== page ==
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Law School Case Brief

Albertson's, Inc. v. Kirkingburg - 527 U.S. 555, 119 S. Ct. 2162 (1999)


There is a statutory obligation to determine the existence of disabilities on a case-by-case basis. The Americans with Disabilities Act of 1990, 42 U.S.C.S. § 12101 et seq., expresses that mandate clearly by defining "disability" "with respect to an individual," 42 U.S.C.S. § 12102(2), and in terms of the impact of an impairment on "such individual," 42 U.S.C.S. § 12102(2)(A)


Respondent Hallie Kirkingburg, a truckdriver who had been hired by petitioner Albertson's, Inc., a grocery store chain, was examined to see whether he met basic visual acuity standards set by the Federal Department of Transportation (DOT) for commercial truckdrivers. Although Kirkingburg had amblyopia—an uncorrectable condition that left him with 20/200 vision in his left eye and thus effectively monocular vision—and his vision as measured did not in fact meet the DOT minimum requirement, a physician erroneously certified that he met the DOT standards, and he started to work for Albertson's. After the Kirkingburg's vision was correctly assessed at a subsequent physical and Kirkingburg was denied DOT certification, he applied for a waiver pursuant to a DOT program under which some drivers who had deficient vision but who met various conditions could be given certification. However, Albertson's fired Kirkingburg for failing to meet the DOT standards and refused to rehire him after he received a waiver from the DOT. Kirkingburg filed suit against Albertson's in the United States District Court for the District of Oregon, claiming that his firing violated the Americans with Disabilities Act of 1990 (ADA), which provided that: (1) no covered employer shall discriminate against a "qualified employee with a disability," and; (2) a "qualified individual with a disability" was an individual with a disability who, with or without reasonable accommodation, can perform the essential functions of the employment position that such individual held or desired. In granting summary judgment for Albertson's, the district court concluded that for purposes of the ADA: (1) because Kirkingburg could not meet the basic DOT vision standards, he was not "qualified" for his job without an accommodation, and; (2) giving Kirkingburg time to get a DOT waiver was not a required "reasonable accommodation." However, the United States Court of Appeals for the Ninth Circuit reversed and remanded, expressing the view that Kirkingburg had established a disability under an ADA provision, which defined a disability as an impairment which substantially limited a major life activity, by demonstrating that the manner in which he saw differed significantly from the manner in which most people saw and compliance with DOT regulations could not be used as the justification for Albertson's vision standard, as the waiver program was a legitimate part of the DOT's regulatory scheme. Lastly, the Ninth Circuit held that although Albertson's was free to set a vision standard different from the DOT's if such an independent standard could be justified under the ADA, such justification could not be shown under the circumstances presented in the case.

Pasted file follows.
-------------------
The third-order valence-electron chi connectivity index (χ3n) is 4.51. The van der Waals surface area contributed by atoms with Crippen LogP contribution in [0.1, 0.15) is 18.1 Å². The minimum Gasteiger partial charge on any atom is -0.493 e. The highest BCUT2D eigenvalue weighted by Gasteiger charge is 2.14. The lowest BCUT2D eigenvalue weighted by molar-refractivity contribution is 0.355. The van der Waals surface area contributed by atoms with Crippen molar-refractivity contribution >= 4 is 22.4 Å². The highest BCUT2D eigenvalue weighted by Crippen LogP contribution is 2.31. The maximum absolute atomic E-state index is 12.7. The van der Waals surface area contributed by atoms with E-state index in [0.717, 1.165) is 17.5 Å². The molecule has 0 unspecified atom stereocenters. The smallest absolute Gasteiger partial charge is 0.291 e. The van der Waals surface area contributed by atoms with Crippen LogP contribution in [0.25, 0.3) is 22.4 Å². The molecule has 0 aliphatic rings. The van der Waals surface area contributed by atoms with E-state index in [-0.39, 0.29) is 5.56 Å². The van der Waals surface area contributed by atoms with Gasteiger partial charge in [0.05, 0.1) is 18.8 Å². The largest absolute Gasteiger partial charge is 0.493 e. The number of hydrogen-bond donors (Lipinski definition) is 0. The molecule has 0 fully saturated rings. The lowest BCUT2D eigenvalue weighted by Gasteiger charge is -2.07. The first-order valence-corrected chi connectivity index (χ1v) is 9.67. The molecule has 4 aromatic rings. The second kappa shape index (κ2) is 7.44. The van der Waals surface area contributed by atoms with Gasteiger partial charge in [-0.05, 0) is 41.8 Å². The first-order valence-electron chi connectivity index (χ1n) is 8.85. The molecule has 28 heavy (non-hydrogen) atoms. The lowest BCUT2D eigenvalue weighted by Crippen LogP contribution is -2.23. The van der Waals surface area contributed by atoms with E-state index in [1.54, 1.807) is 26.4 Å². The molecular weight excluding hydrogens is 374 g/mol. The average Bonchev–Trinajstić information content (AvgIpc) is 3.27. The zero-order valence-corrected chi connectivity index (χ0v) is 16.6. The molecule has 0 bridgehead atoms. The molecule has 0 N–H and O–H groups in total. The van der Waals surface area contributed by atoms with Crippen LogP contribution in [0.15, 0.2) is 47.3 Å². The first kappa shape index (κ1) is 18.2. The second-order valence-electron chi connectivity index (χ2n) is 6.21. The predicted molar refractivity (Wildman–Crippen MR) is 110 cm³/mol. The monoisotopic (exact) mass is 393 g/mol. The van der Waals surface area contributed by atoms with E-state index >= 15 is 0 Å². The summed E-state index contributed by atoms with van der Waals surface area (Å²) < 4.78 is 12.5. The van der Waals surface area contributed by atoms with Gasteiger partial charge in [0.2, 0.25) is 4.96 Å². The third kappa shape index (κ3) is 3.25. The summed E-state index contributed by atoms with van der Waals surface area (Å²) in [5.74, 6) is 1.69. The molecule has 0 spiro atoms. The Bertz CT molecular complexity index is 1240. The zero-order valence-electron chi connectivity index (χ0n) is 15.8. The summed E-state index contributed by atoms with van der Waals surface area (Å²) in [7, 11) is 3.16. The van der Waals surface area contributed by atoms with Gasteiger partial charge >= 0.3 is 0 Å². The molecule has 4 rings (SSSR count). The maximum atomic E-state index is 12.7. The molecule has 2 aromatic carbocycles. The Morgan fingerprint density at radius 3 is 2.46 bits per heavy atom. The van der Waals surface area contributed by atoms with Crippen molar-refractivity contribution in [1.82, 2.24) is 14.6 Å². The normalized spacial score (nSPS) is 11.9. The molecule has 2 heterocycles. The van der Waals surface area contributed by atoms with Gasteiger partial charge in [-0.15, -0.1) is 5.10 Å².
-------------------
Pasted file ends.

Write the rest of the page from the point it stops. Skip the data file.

Did Kirkingburg qualify for a disability under the ADA and was Albertson's liable for violating the ADA?




The Supreme Court of the United States reversed the appellate court's decision. It held that: (1) the court of appeals erred in finding that Kirkingburg had a disability under § 12102(2)(A) without identifying the degree of visual loss suffered by Kirkingburg; (2) under the ADA, an employer who required as a job qualification that the employee meet an otherwise applicable federal safety regulation that tended to exclude persons with disabilities did not have to justify enforcing the regulation solely because the standard may be waived experimentally in an individual case; and (3) with respect to Kirkingburg's ADA rights, the regulations establishing the DOT's waiver program did not modify the content of the basic visual acuity standards in a way that disentitled Albertson's to insist on the basic standards, for: (a) the general standard was based on a considered determination about the level of visual acuity needed for safe operation of commercial motor vehicles in interstate commerce, while the waiver program was simply a means of obtaining information bearing on the justifiability of revising the existing standards, and; (b) it was not credible that Congress enacted the ADA with the understanding that employers choosing to respect the government's sole substantive visual acuity regulation in the face of an experimental waiver might be burdened with an obligation to defend the regulation's application according to the regulation's own terms. Moreover, the Court held that Albertson's was not required to justify enforcing the federal regulation when a waiver was available. The Court found that the waiver regulation was an experiment, did not rest on any conclusion that a waiver was conducive to public safety, and did not modify the substantive content of the general acuity regulation. Nothing in the waiver regulation required Albertson's to participate in the experiment.

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